Reflections on grief and the creative process, prompted by my current solo show of sculptures ‘The Gifts of The Departed’ at Manchester Craft and Design Centre, until March 2014 and the showing of The Gifts (2010) at Zhejiang Museum in China this year. Looking back at formative personal /creative experiences and practice and forward to how these feed into what I am working towards.


The smell of saffron, dreams and howls.

Diary extracts 27.10.2006:

We have been away in Switzerland and France, travelling on trains with Leo and Delia. It was quite a journey, inside and out. On returning home, from sunny southern France to the heavy rain of Lewes, we noticed some small lilac shoots in the front garden which we overturned this summer after pulling up a dying rosebush which was taking it over.
Kate next door told me, with a spooky undertone, that they are saffron crocuses – crocuses in autumn? A small gift from mum: I pulled out the saffron stamen from one and rolled it between my fingers until they went deep yellow then took a deep sniff. They are the exact kind Mum and I saw in Mashad when we travelled to Iran in 1992- a memory of the smell of saffron, burnt crimson bunches in huge, shiny glass jars, lodged on shelves in immaculate white and mirrored stores came back to me. She grows all around me, in nature and through it..

And this extract, which must have been written during the first week after the Tsunami (as I remember having the dream mentioned) but for some reason was only written up much later. I’m aware how high my expectation of myself and my future mothering was, enhanced by the grief of losing my mother at the same time I had become one.

Dreams all around us – saying goodbye 

(from journal 19.2.2006)

Delia, I dreamt about mum again (what a time..). Me, simon, fariba, farid and Reg (her boyfriend who survived) and Mum were all together in Thailand. I was out there teaching an art class. It was Mums birthday, March 19th – and we wanted to celebrate. She was spending time with Simon and I knew it would be her last night and we would find her dead the next morning. She lay down in a round rowing boat, very sleepy and I tried to keep her awake so she would talk and say goodbye. But she was already asleep.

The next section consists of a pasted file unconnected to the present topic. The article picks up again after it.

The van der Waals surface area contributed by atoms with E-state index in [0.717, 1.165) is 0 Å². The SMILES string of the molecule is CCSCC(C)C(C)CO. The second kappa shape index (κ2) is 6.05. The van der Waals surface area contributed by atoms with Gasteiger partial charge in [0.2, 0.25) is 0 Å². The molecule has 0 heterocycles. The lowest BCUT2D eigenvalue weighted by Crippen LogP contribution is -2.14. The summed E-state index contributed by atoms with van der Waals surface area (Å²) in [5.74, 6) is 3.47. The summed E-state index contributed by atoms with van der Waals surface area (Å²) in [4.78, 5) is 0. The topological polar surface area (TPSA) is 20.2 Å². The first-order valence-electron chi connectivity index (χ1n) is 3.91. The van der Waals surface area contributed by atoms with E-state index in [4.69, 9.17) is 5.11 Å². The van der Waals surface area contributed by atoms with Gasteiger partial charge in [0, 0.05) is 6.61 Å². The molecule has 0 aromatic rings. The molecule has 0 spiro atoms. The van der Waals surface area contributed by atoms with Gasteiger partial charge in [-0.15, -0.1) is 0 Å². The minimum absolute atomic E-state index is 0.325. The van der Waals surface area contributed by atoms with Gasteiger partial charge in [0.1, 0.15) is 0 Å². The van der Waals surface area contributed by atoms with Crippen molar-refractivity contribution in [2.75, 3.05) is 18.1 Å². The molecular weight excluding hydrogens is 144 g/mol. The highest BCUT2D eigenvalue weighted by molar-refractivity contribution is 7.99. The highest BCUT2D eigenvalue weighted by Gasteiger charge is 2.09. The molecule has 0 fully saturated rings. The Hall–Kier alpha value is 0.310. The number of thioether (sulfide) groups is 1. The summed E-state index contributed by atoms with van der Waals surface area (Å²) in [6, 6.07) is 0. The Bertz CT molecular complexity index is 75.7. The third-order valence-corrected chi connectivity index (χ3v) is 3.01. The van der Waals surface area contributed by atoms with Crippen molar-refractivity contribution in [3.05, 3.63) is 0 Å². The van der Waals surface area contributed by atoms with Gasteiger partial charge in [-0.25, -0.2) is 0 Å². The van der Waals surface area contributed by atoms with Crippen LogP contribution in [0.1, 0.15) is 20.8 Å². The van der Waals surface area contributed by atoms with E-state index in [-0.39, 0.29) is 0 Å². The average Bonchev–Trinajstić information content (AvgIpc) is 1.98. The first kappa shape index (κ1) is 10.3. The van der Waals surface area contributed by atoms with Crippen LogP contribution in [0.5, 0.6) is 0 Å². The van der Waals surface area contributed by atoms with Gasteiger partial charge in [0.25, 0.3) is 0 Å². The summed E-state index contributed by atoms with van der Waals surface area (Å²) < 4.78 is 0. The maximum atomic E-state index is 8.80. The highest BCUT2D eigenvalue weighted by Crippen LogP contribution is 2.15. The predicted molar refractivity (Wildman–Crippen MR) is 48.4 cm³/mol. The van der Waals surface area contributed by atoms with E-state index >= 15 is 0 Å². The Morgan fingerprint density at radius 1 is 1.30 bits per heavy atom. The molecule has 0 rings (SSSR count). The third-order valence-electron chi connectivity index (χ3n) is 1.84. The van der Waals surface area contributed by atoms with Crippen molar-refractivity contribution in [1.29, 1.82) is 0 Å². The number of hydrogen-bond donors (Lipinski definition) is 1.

Then, the next day, we went down to the waterfront and she was in the rowboat spinning around on the water, the size of a tealite candle (she used to love those). She was kneeling with her hands clasped above her head, dead but smiling. I started howling ‘Mama, mama’ and wanted to reach the boat but couldn’t, it just kept spinning.

I woke up crying ‘Mama’ with you, Delia in my arms. You are smiling. And Leo kissing me and crying too.
In the dream, mum died in her sleep. 
I suppose that is the closest I may come to seeing her body. They are DNA testing 7000 bodies in Thailand at the moment. It will take 250 days.
But I will keep her alive for you Delia. She had so much love and energy to give you and I will honour her by always loving and giving you all I can, taking you to Iran when the time is right, and keeping Persian culture alive in your life. When she held you in her arms just after you came into the world, Keri your godmother said that she seemed totally, utterly fulfilled – you were a dream of hers for many years, finally manifested. In a conversation with Simon, your uncle, when he commented that she must be excited at the prospect of seeing you grow up, she said soberly ‘the main thing is to see her born’.


Two years on today..Letter to my Mother

(Diary extract Boxing Day, 2006)

Boxing Day – the second anniversary of your death. We all met (the Iranian side of the family and Sue, one of your favourite friends of mine) at Birling Gap, where we scattered your ashes in the sea, as you requested, flown over from Thailand. It’s a gorgeous place, you chose well. Even the cafe where we sat and had tea and crisps, so completely 1960’s England, like it must have been when you lived in that area. Delia tried to make sandcastles in the freezing wind, and we cast a flower Sue gave me for you and a crown of ivy from Raphaella, into the waves.

I didn’t sense you there, it’s like you are very faraway now, you’re spread far and wide or something, not so connected to one place but everywhere and in everything, I felt your embrace in my imagination and heard your voice, and cheeky laugh of reassurance that everything will be ok.
 I cooked Fesinjan (chicken in walnut and pomegranate sauce) for Khaleh Goli, Koosha, Sanaz, Fariba Leo and Delia. Never as delicious as yours, but you did have 30 years more practice. We ate and joked in our cosy kitchen and drank champagne in your honour. We didn’t talk about you much directly, but you were present. Khaleh Goli’s hair is an amazing white gold colour now, you would like it. Strange I will never get to see what you look like as an old woman, say 80 or something. Just as you wanted.